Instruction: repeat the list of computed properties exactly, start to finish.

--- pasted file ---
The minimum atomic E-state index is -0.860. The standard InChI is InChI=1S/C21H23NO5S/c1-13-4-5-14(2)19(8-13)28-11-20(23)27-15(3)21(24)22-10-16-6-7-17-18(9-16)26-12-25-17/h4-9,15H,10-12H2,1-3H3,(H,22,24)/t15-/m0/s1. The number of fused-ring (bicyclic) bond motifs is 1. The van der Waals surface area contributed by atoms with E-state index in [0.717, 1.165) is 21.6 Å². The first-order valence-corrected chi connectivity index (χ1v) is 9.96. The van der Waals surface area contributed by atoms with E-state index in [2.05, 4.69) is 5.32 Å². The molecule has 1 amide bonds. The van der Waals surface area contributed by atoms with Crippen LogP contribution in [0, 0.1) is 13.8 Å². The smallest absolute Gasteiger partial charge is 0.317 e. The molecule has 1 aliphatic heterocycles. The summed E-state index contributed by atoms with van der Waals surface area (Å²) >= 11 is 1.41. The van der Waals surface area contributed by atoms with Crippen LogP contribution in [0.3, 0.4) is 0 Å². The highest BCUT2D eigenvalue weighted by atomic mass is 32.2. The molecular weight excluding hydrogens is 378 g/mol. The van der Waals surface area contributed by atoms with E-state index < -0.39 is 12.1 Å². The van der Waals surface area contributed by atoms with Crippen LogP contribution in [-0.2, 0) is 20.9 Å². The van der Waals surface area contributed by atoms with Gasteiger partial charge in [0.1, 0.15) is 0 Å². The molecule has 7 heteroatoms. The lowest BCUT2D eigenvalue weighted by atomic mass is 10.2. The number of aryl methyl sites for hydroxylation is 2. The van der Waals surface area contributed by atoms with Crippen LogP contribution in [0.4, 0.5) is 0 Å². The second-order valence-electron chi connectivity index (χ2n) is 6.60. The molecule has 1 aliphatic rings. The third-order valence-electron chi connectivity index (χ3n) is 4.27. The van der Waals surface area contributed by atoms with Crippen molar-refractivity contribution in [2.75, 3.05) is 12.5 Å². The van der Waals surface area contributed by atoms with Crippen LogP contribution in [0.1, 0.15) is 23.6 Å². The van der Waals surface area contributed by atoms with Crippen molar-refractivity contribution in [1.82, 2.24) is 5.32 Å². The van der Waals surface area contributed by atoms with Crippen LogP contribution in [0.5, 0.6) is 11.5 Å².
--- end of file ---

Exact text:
The minimum atomic E-state index is -0.860. The standard InChI is InChI=1S/C21H23NO5S/c1-13-4-5-14(2)19(8-13)28-11-20(23)27-15(3)21(24)22-10-16-6-7-17-18(9-16)26-12-25-17/h4-9,15H,10-12H2,1-3H3,(H,22,24)/t15-/m0/s1. The number of fused-ring (bicyclic) bond motifs is 1. The van der Waals surface area contributed by atoms with E-state index in [0.717, 1.165) is 21.6 Å². The first-order valence-corrected chi connectivity index (χ1v) is 9.96. The van der Waals surface area contributed by atoms with E-state index in [2.05, 4.69) is 5.32 Å². The molecule has 1 amide bonds. The van der Waals surface area contributed by atoms with Crippen LogP contribution in [0, 0.1) is 13.8 Å². The smallest absolute Gasteiger partial charge is 0.317 e. The molecule has 1 aliphatic heterocycles. The summed E-state index contributed by atoms with van der Waals surface area (Å²) >= 11 is 1.41. The van der Waals surface area contributed by atoms with Crippen LogP contribution in [0.3, 0.4) is 0 Å². The highest BCUT2D eigenvalue weighted by atomic mass is 32.2. The molecular weight excluding hydrogens is 378 g/mol. The van der Waals surface area contributed by atoms with E-state index < -0.39 is 12.1 Å². The van der Waals surface area contributed by atoms with Crippen LogP contribution in [-0.2, 0) is 20.9 Å². The van der Waals surface area contributed by atoms with Gasteiger partial charge in [0.1, 0.15) is 0 Å². The molecule has 7 heteroatoms. The lowest BCUT2D eigenvalue weighted by atomic mass is 10.2. The number of aryl methyl sites for hydroxylation is 2. The van der Waals surface area contributed by atoms with Crippen LogP contribution in [0.4, 0.5) is 0 Å². The second-order valence-electron chi connectivity index (χ2n) is 6.60. The molecule has 1 aliphatic rings. The third-order valence-electron chi connectivity index (χ3n) is 4.27. The van der Waals surface area contributed by atoms with Crippen molar-refractivity contribution in [2.75, 3.05) is 12.5 Å². The van der Waals surface area contributed by atoms with Crippen LogP contribution in [0.1, 0.15) is 23.6 Å². The van der Waals surface area contributed by atoms with Crippen molar-refractivity contribution in [1.82, 2.24) is 5.32 Å². The van der Waals surface area contributed by atoms with Crippen LogP contribution in [0.5, 0.6) is 11.5 Å².